January 1, 1904
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12 Steps Of Interruption

Stuart Moulthrop

1.  At the time of Dryden, I was grinding a seriously stupid axe against Interactive Fiction, which like South America had stolen our name, had the smell of A.I. on it, and seemed to me Insufficiently Literary.  (Ring IRONY GONG loud and long here.)  I liked afternoon because it moved interaction cues (clickable words) into the narrative discourse, rather than interposing a command line.  I had hit on the same notion myself, long after Michael did, when we were both wandering around the low-rent parts of New Haven mutually unbeknownst.  He'd put the idea gloriously to practice, which I instantly and forever admired.  Hence (for me) No Interruptions.  For John I think the phrase had a different valence, coming closer to his sense of "modally appropriate interaction," or as he once memorably mumbled into a dictaphone I later filched, "the mailbox as mailbox."  Self-identity.  An owl is an owl is an owl.  Seamlessness... immersion, even.  Beam our then-selves onto some Ferengi knock-off holodeck, there to repeat Professor Murray's course in lucid dreams.

2.  I have since recanted.  See the interview Noah did with me in Dichtung Digital, where I own to thinking very foolish things about I.F.  See also the bonus disc of Get Lamp, where my confession is caught by Jason Scott's camera.  Interruptions are just fine, thanks.  So are in-your-face interfaces.  I have nothing against a command line, and am even learning to stop worrying and love the Dialogue Wheel in Mass Effect.

> no kidding

> I never trusted the Spectres

> explain the change

^ doqend)

3.  Explain the change, as Michael Stipe always says.  As the oughties wore on, I learned a few things about interfaces and the code they spring from; became literate in different registers of writing, specifically the writing-forward called programming.  Thus my priorities changed.  Doing things with code seemed at least as important as doing things with prose.  I stopped trying to subordinate code-systems to language-systems and began to explore more equitable relations. A few years later, someone we both know handed me a prize with Douglas Engelbart's name on it, and – absolutely no bull -- this confirmed the change.  Engelbart has always believed in the perfectibility of humankind through understanding of its systematic, symbolic practices – call it bootstrapping, call it co-evolution, call it HyperTalk or Javascript if you must.  To think of oneself in this line of work is transformative.  It was about this time I stopped Writing The Novel In My Head.  If you've never suffered from this syndrome, it's a tendency to look at experiences as vignettes reducible to more or less elegant prose; persons as characters; situations as arc-segments.  The condition is fairly harmless, no worse perhaps than tic or echolalia; but I feel better without it, more ready actually to write.

4.  Yet of course, I am No Proper Writer! – haven't been to writer school, don't polish my words enough, link low and cross-continuous thoughts.  I guess I am just another ranter with degree, mere parodist or burly-skew.  Anything they allege.  Nolo fornicans contendere.  (Though say any similar thing about Michael Joyce where I can hear it, and just you see what happens.)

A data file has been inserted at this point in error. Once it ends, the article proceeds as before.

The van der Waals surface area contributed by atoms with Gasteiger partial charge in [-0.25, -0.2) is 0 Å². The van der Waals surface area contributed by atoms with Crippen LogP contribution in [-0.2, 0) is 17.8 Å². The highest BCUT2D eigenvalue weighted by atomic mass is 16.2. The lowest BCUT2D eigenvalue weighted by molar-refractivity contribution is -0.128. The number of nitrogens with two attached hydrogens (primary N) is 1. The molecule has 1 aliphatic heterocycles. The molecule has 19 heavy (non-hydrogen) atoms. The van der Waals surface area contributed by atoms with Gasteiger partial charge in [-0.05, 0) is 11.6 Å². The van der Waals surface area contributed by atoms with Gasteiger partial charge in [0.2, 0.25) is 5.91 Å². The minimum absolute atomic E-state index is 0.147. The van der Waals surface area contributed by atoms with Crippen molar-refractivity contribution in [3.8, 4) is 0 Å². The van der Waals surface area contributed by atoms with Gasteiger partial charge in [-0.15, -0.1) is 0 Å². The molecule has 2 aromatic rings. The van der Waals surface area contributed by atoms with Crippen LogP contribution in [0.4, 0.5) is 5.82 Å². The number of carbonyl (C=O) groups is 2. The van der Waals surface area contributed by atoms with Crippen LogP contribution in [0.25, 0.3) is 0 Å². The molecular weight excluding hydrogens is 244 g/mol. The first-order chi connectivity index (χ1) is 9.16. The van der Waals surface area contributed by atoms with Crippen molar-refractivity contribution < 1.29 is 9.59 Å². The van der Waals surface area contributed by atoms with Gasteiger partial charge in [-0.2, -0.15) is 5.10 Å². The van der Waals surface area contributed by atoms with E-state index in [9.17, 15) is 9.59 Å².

5.  I love me some Tablets much as the next geek, those pretty lap-size fetishes of intimate computing.  By all means, iPad my cell, granting unto the device its peculiar deviancy.  I like my Kindlings, my old Marvels and fresh indies, can click my way around the Riven isles or stand for hours in the Strange Rain.  E's good.

6.  But strokes will differ.  Some people believe fundamentally in the electronic book, and may they go flipping pagewise to harrypotter heaven (if there is such).  The logic of tablets seems more Mosaic than Mozilla: thou shalt this, but don't ever touch me like that.  Maybe these are indeed little perfs of fluency, soul-pillows, kits to build a dream on.  Okay, so maybe they're not *computers*...

7.  But this is not about computers.  It's about books.  Books won't die, and the world will always welcome novels, backlit or otherwise.  I've found that a tendency to attack anything that doesn't look like a book or a novel (or the sorts of novels one writes) appears in inverse proportion to belief in the previous sentence.

8.  I'm not so much interested in sentiments of refinement.  If your lone criterion of the literary comes down to perfluency, or immersion, or hypnosis, well all right then.  That's a way to be, and good luck with all the novels, inside and outside your head.

9.  In our phosphoroptic republic of letters, differences were still allowed last time I looked (don't ask, you can never tell).  Not all the generations of Jobs will be people of e-book.  Some will stray, too shiftless for thou-shalts.  I am such.  I wish I could believe with all my heart in the Holy and Revealed Interface Guidelines, the Invisible Computer, and the Ascended Steve.  But I am not that kind of code monkey.  My prophets are still alive (Engelbart), still cantankerous (Nelson), and still infinitely capable of surprises (Joyce).

10.  I persist in regarding the tablet as a device, made not revealed, one among all the Moores allowed by Law.

11  For any serious playing, you'll have to pass the keyboard.

12.  So hold the No Interruptions, please, and spare the perflooey.